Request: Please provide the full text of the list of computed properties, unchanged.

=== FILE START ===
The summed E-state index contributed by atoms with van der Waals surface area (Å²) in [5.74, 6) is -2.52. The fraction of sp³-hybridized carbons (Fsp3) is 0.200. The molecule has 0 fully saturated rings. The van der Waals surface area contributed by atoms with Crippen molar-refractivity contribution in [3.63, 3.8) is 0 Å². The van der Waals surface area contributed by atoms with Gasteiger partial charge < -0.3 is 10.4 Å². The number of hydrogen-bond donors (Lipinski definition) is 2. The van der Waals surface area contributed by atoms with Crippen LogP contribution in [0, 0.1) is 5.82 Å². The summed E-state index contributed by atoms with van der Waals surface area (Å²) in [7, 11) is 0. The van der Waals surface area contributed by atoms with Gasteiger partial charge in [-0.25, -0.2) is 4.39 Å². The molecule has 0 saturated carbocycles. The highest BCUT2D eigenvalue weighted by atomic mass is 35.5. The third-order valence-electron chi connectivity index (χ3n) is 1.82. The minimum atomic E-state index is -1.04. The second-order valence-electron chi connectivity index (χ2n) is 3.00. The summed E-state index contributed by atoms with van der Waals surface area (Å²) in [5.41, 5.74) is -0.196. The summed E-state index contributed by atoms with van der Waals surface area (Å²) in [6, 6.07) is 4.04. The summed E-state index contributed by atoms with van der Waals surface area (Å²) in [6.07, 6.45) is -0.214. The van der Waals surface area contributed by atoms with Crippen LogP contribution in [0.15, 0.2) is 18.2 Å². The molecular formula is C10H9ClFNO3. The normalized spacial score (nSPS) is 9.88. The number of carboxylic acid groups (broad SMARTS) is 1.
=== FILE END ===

The summed E-state index contributed by atoms with van der Waals surface area (Å²) in [5.74, 6) is -2.52. The fraction of sp³-hybridized carbons (Fsp3) is 0.200. The molecule has 0 fully saturated rings. The van der Waals surface area contributed by atoms with Crippen molar-refractivity contribution in [3.63, 3.8) is 0 Å². The van der Waals surface area contributed by atoms with Gasteiger partial charge < -0.3 is 10.4 Å². The number of hydrogen-bond donors (Lipinski definition) is 2. The van der Waals surface area contributed by atoms with Crippen LogP contribution in [0, 0.1) is 5.82 Å². The summed E-state index contributed by atoms with van der Waals surface area (Å²) in [7, 11) is 0. The van der Waals surface area contributed by atoms with Gasteiger partial charge in [-0.25, -0.2) is 4.39 Å². The molecule has 0 saturated carbocycles. The highest BCUT2D eigenvalue weighted by atomic mass is 35.5. The third-order valence-electron chi connectivity index (χ3n) is 1.82. The minimum atomic E-state index is -1.04. The second-order valence-electron chi connectivity index (χ2n) is 3.00. The summed E-state index contributed by atoms with van der Waals surface area (Å²) in [5.41, 5.74) is -0.196. The summed E-state index contributed by atoms with van der Waals surface area (Å²) in [6, 6.07) is 4.04. The summed E-state index contributed by atoms with van der Waals surface area (Å²) in [6.07, 6.45) is -0.214. The van der Waals surface area contributed by atoms with Crippen LogP contribution in [0.15, 0.2) is 18.2 Å². The molecular formula is C10H9ClFNO3. The normalized spacial score (nSPS) is 9.88. The number of carboxylic acid groups (broad SMARTS) is 1.